3. 3. INTRODUCTION: Climate change is conceptually referred to as a modification to the average of climate variables and their natural variability, due to both natural and anthropogenic driving forces, such as greenhouse gas emissions. Climate change potentially impacts rainfall, temperature, and air humidity, which have relationship with plant evapotranspiration and consequently to irrigation water needs (IWN). The purpose is to assess climate change impacts on irrigation water demand, based on climatic impacts stemming from future greenhouse gas emission scenarios. The rising challenges in water security and food production due to climate change faced. As countries are seeking to meet and negotiate binding climate change targets, the contribution that agricultural production makes to anthropogenic greenhouse gas emissions is being considered by policy makers globally. There is therefore a clear need to find cost- effective ways to address agricultural emissions whilst considering agriculture’s role in supplying food, feed, fuel and fiber. This needs to be done in a way that does not compromise other objectives, such as food security and poverty alleviation, both of which should be considered against the growing global population and the diminishing availability of agriculturally-productive land. At the same time, climate change will have significant impacts on agriculture, calling for an effective adaptation strategy in addition to mitigation policies. The negative effects of global warming, such as heat waves, storms, floods, changes to rainfall pattern, water availability in water stressed areas and soil degradation, have potentially major implications for life essentials, i.e. food, water, land and the environment. Business is committed to playing its role in addressing these major challenges, and many companies worldwide have already taken considerable action.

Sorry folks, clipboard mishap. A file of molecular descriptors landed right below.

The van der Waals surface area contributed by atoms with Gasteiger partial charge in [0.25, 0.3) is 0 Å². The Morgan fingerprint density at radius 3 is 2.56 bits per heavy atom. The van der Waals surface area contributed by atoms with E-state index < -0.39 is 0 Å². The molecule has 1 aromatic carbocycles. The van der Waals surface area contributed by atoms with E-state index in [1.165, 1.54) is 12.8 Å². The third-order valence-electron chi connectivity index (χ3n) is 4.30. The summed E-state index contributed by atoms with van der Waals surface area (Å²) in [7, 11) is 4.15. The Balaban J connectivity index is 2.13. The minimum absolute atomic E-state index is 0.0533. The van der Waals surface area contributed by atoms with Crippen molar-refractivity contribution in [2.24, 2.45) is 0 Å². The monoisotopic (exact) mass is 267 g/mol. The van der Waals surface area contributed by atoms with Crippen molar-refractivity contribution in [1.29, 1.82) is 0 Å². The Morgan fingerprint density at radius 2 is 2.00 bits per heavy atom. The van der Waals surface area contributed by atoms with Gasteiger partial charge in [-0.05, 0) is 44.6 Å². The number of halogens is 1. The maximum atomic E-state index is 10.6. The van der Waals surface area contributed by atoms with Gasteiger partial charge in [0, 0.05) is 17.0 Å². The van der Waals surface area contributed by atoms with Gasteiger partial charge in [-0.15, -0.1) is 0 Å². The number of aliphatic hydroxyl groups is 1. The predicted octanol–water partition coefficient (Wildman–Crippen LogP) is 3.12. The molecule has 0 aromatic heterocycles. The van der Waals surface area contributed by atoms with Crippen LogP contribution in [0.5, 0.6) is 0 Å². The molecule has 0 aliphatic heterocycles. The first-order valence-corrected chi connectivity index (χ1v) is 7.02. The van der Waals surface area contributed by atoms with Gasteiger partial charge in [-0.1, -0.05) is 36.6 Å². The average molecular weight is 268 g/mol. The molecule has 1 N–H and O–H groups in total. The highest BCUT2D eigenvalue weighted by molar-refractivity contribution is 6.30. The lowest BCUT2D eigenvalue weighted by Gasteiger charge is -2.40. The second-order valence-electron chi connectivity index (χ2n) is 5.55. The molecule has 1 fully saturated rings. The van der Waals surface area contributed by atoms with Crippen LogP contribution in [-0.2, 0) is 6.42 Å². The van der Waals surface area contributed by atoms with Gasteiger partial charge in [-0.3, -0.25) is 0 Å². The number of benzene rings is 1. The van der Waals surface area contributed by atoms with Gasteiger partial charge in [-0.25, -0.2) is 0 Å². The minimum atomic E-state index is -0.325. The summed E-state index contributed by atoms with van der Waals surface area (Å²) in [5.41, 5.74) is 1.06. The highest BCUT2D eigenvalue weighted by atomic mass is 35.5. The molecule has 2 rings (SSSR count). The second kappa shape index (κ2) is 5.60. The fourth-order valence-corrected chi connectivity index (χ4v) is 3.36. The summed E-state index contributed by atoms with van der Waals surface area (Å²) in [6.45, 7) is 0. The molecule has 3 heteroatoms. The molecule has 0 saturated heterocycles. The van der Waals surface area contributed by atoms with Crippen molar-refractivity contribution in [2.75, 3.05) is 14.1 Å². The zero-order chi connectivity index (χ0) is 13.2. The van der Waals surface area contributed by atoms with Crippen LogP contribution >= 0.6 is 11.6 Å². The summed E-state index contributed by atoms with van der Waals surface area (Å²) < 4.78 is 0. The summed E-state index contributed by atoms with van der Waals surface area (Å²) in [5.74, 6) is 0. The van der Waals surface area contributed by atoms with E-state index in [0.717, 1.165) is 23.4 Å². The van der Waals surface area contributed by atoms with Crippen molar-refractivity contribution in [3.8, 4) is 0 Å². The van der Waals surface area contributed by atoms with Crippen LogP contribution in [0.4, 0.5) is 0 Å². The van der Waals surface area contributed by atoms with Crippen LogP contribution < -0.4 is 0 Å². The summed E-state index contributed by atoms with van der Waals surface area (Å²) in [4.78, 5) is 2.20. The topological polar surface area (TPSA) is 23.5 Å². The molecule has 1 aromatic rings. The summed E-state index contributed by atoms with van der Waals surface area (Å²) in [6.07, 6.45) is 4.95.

4. 4. IMPACT AND CHALLENGES OF CLIMATE CHANGE IN AGRICULTURE: Climate change is threatening food production systems, livelihoods, and the food security of people. More than 80% of our country’s economically active population and their dependents rely on agriculture for their livelihoods. Climate change will intensify the struggle over land and water and increase the risk of resource conflicts. Decreased agricultural production across most of the region will result in higher food prices and lower food consumption, especially among the poor. An increased number of people will be at risk of hunger unless steps are taken to build resilience to climate change. Irrigated agriculture in the region is expected to decline thereby food prices are expected to increase sharply for key crops. The world is experiencing reduced water security for the agriculture sector. Changing climate conditions, including reduced rainfall, are increasing reliance on groundwater resources. Unsustainable groundwater use for food production intensifies the impacts of climate change, and cost-effective adaptation responses are needed to better equip vulnerable agricultural regions. Groundwater is the main source of water supply for many local farmers .Water is often used with inefficient and outdated irrigation techniques. Therefore, it is important to improve and modernize the crop production and adopt more sustainable agricultural methods. AN URGENT NEED FOR MITIGATION: Agriculture is a major source of global greenhouse gas emissions accounting for 13% of global anthropogenic emissions, in particular in the areas of methane and nitrous oxide. Without abatement measures, emissions are likely to climb, among others due to population growth and changing food consumption patterns. In order not to compromise other key challenges, such as global food security, it is essential to look for ―win-win policies‖. Efficiency and cost-effectiveness of measures should be key considerations for policy makers. Emissions reductions should be sought in sectors where abatement is more cost- effective as compared to other sectors. Possible mitigation measures include a wide range of issues, such as improved farming techniques, minimum soil tillage, using ―cleaner‖ energy, carbon sinks, conservation agriculture etc. However, many mitigation options entail additional costs to farmers, calling for cost-effectiveness to be given the highest attention. Innovation will need to play a key role for mitigating emissions from agriculture. Innovation should be defined broadly, i.e. not only related to technology, but also services, farming practices and behavior along the supply chain. In this context, the spread of technology and innovative approaches, including to developing countries, needs to be given the highest attention.